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Curr Psychiatry Rep. 2005 Aug;7(4):268-73.

Cognitive behavioral therapy for obsessive-compulsive disorder: an update.

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University of Pennsylvania School of Medicine, Center for the Treatment and Study of Anxiety, Philadelphia, PA 19104, USA.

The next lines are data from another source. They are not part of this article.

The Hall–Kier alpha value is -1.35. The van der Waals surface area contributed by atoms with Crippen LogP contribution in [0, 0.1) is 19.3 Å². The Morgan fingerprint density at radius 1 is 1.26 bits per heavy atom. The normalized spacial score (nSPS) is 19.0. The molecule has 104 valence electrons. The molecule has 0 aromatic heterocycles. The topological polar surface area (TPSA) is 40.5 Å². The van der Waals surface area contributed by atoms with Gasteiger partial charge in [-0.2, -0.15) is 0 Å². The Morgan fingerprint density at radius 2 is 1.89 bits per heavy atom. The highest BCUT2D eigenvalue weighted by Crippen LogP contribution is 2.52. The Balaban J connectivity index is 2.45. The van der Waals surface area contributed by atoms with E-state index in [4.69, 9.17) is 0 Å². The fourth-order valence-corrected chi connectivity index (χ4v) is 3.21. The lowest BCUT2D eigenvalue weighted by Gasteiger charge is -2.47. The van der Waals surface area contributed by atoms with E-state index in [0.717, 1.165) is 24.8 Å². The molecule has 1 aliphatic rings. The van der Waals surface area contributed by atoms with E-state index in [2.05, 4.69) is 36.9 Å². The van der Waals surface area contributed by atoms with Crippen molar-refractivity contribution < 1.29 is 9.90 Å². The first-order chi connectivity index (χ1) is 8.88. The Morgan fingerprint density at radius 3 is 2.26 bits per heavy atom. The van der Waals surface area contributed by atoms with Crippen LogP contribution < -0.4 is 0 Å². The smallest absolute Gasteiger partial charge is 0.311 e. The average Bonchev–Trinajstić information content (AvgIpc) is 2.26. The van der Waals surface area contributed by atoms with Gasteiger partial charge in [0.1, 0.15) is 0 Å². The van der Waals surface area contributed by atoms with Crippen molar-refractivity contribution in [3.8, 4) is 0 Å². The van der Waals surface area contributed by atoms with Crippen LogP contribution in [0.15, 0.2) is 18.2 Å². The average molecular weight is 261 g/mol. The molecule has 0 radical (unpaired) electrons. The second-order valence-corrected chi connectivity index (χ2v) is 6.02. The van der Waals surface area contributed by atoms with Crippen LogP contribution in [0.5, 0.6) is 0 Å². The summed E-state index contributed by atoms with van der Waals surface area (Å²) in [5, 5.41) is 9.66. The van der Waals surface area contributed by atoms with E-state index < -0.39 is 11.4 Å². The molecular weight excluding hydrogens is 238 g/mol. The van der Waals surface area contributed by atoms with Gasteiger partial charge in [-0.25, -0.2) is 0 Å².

Cognitive-behavioral therapy (CBT) for obsessive-compulsive disorder (OCD) has been shown to be a highly effective treatment for children and adults. In the current review, we briefly describe the historical developments of the treatment, and recent findings related to five areas of inquiry: 1) Does intensity of CBT impact outcome? 2) Does CBT work better on some subtypes of OCD than others? 3) How do cognitive and behavioral strategies relate to outcome? 4) How well does CBT work for children and adolescents with OCD? and 5) Does the combination of CBT and medication work better than CBT alone? After a discussion of these questions, we mention some areas currently being examined.

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